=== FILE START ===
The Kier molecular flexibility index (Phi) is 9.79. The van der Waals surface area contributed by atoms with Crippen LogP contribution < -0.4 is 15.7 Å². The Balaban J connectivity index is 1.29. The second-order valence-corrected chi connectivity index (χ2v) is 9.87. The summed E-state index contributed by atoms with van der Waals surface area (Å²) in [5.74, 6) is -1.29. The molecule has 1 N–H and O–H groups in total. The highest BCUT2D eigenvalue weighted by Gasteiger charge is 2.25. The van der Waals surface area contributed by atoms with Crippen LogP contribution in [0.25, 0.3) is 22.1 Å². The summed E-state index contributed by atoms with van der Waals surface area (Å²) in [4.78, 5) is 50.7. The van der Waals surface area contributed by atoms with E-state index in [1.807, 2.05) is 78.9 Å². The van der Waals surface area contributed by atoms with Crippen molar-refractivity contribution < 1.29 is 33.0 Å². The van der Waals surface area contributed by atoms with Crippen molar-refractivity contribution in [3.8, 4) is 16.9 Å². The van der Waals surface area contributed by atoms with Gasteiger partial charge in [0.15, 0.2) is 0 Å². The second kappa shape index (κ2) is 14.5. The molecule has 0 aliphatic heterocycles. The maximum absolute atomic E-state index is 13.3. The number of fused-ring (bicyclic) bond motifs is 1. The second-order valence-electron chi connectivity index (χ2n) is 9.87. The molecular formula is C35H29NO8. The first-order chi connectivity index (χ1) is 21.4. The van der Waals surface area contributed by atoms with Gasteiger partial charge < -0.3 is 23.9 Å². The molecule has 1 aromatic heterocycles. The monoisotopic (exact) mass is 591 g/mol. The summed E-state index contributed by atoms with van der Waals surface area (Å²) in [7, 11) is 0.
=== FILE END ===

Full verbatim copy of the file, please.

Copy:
The Kier molecular flexibility index (Phi) is 9.79. The van der Waals surface area contributed by atoms with Crippen LogP contribution < -0.4 is 15.7 Å². The Balaban J connectivity index is 1.29. The second-order valence-corrected chi connectivity index (χ2v) is 9.87. The summed E-state index contributed by atoms with van der Waals surface area (Å²) in [5.74, 6) is -1.29. The molecule has 1 N–H and O–H groups in total. The highest BCUT2D eigenvalue weighted by Gasteiger charge is 2.25. The van der Waals surface area contributed by atoms with Crippen LogP contribution in [0.25, 0.3) is 22.1 Å². The summed E-state index contributed by atoms with van der Waals surface area (Å²) in [4.78, 5) is 50.7. The van der Waals surface area contributed by atoms with E-state index in [1.807, 2.05) is 78.9 Å². The van der Waals surface area contributed by atoms with Crippen molar-refractivity contribution < 1.29 is 33.0 Å². The van der Waals surface area contributed by atoms with Crippen molar-refractivity contribution in [3.8, 4) is 16.9 Å². The van der Waals surface area contributed by atoms with Gasteiger partial charge in [0.15, 0.2) is 0 Å². The second kappa shape index (κ2) is 14.5. The molecule has 0 aliphatic heterocycles. The maximum absolute atomic E-state index is 13.3. The number of fused-ring (bicyclic) bond motifs is 1. The second-order valence-electron chi connectivity index (χ2n) is 9.87. The molecular formula is C35H29NO8. The first-order chi connectivity index (χ1) is 21.4. The van der Waals surface area contributed by atoms with Gasteiger partial charge < -0.3 is 23.9 Å². The molecule has 1 aromatic heterocycles. The monoisotopic (exact) mass is 591 g/mol. The summed E-state index contributed by atoms with van der Waals surface area (Å²) in [7, 11) is 0.